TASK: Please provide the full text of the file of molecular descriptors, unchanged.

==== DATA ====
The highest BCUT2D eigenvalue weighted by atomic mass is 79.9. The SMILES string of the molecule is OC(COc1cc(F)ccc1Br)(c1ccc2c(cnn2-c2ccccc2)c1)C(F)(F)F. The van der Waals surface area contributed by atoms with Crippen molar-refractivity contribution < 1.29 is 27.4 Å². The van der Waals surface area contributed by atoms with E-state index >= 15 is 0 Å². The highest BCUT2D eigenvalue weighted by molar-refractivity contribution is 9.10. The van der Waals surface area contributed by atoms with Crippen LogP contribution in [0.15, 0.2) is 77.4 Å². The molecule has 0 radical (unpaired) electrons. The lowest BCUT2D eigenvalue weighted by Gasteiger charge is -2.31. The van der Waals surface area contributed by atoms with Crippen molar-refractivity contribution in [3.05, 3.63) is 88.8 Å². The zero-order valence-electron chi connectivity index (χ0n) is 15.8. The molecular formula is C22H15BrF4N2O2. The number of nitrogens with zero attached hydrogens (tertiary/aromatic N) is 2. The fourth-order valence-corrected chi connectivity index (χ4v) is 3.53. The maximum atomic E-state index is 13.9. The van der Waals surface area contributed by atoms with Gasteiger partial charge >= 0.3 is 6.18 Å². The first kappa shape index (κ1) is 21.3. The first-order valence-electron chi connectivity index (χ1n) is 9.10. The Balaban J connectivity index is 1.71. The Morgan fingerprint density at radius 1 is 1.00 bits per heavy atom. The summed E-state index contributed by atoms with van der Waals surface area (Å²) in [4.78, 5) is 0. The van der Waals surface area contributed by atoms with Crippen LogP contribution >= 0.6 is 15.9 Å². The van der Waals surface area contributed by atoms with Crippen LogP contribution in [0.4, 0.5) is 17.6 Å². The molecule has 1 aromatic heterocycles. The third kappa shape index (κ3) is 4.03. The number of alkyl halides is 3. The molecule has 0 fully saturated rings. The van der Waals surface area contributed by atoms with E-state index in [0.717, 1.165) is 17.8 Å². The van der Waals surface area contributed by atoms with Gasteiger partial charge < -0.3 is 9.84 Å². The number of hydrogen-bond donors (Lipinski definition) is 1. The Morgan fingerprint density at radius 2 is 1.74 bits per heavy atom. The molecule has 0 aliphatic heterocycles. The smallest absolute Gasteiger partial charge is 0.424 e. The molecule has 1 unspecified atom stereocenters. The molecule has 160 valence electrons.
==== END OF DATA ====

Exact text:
The highest BCUT2D eigenvalue weighted by atomic mass is 79.9. The SMILES string of the molecule is OC(COc1cc(F)ccc1Br)(c1ccc2c(cnn2-c2ccccc2)c1)C(F)(F)F. The van der Waals surface area contributed by atoms with Crippen molar-refractivity contribution < 1.29 is 27.4 Å². The van der Waals surface area contributed by atoms with E-state index >= 15 is 0 Å². The highest BCUT2D eigenvalue weighted by molar-refractivity contribution is 9.10. The van der Waals surface area contributed by atoms with Crippen LogP contribution in [0.15, 0.2) is 77.4 Å². The molecule has 0 radical (unpaired) electrons. The lowest BCUT2D eigenvalue weighted by Gasteiger charge is -2.31. The van der Waals surface area contributed by atoms with Crippen molar-refractivity contribution in [3.05, 3.63) is 88.8 Å². The zero-order valence-electron chi connectivity index (χ0n) is 15.8. The molecular formula is C22H15BrF4N2O2. The number of nitrogens with zero attached hydrogens (tertiary/aromatic N) is 2. The fourth-order valence-corrected chi connectivity index (χ4v) is 3.53. The maximum atomic E-state index is 13.9. The van der Waals surface area contributed by atoms with Gasteiger partial charge >= 0.3 is 6.18 Å². The first kappa shape index (κ1) is 21.3. The first-order valence-electron chi connectivity index (χ1n) is 9.10. The Balaban J connectivity index is 1.71. The Morgan fingerprint density at radius 1 is 1.00 bits per heavy atom. The summed E-state index contributed by atoms with van der Waals surface area (Å²) in [4.78, 5) is 0. The van der Waals surface area contributed by atoms with Crippen LogP contribution >= 0.6 is 15.9 Å². The van der Waals surface area contributed by atoms with Crippen LogP contribution in [0.4, 0.5) is 17.6 Å². The molecule has 1 aromatic heterocycles. The third kappa shape index (κ3) is 4.03. The number of alkyl halides is 3. The molecule has 0 fully saturated rings. The van der Waals surface area contributed by atoms with E-state index in [0.717, 1.165) is 17.8 Å². The van der Waals surface area contributed by atoms with Gasteiger partial charge < -0.3 is 9.84 Å². The number of hydrogen-bond donors (Lipinski definition) is 1. The Morgan fingerprint density at radius 2 is 1.74 bits per heavy atom. The molecule has 0 aliphatic heterocycles. The smallest absolute Gasteiger partial charge is 0.424 e. The molecule has 1 unspecified atom stereocenters. The molecule has 160 valence electrons.